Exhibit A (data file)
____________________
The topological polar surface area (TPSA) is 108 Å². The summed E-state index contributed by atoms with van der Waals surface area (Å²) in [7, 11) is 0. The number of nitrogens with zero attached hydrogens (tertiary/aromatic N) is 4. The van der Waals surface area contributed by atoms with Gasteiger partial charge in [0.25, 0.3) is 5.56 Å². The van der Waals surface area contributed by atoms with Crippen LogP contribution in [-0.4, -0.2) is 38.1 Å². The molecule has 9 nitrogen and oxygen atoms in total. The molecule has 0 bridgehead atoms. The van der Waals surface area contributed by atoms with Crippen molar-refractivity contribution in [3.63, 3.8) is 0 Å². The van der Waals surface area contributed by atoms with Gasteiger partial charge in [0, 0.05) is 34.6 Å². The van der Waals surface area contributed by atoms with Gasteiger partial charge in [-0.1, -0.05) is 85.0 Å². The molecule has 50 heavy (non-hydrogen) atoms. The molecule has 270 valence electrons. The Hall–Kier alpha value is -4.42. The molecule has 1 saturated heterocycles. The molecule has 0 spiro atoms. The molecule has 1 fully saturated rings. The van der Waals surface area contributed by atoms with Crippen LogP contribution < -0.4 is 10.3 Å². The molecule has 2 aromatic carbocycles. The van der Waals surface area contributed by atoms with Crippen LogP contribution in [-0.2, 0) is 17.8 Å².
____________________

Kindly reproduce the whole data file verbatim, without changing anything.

The topological polar surface area (TPSA) is 108 Å². The summed E-state index contributed by atoms with van der Waals surface area (Å²) in [7, 11) is 0. The number of nitrogens with zero attached hydrogens (tertiary/aromatic N) is 4. The van der Waals surface area contributed by atoms with Gasteiger partial charge in [0.25, 0.3) is 5.56 Å². The van der Waals surface area contributed by atoms with Crippen LogP contribution in [-0.4, -0.2) is 38.1 Å². The molecule has 9 nitrogen and oxygen atoms in total. The molecule has 0 bridgehead atoms. The van der Waals surface area contributed by atoms with Crippen molar-refractivity contribution in [3.63, 3.8) is 0 Å². The van der Waals surface area contributed by atoms with Gasteiger partial charge in [0, 0.05) is 34.6 Å². The van der Waals surface area contributed by atoms with Gasteiger partial charge in [-0.1, -0.05) is 85.0 Å². The molecule has 50 heavy (non-hydrogen) atoms. The molecule has 270 valence electrons. The Hall–Kier alpha value is -4.42. The molecule has 1 saturated heterocycles. The molecule has 0 spiro atoms. The molecule has 1 fully saturated rings. The van der Waals surface area contributed by atoms with Crippen LogP contribution < -0.4 is 10.3 Å². The molecule has 2 aromatic carbocycles. The van der Waals surface area contributed by atoms with Crippen LogP contribution in [-0.2, 0) is 17.8 Å².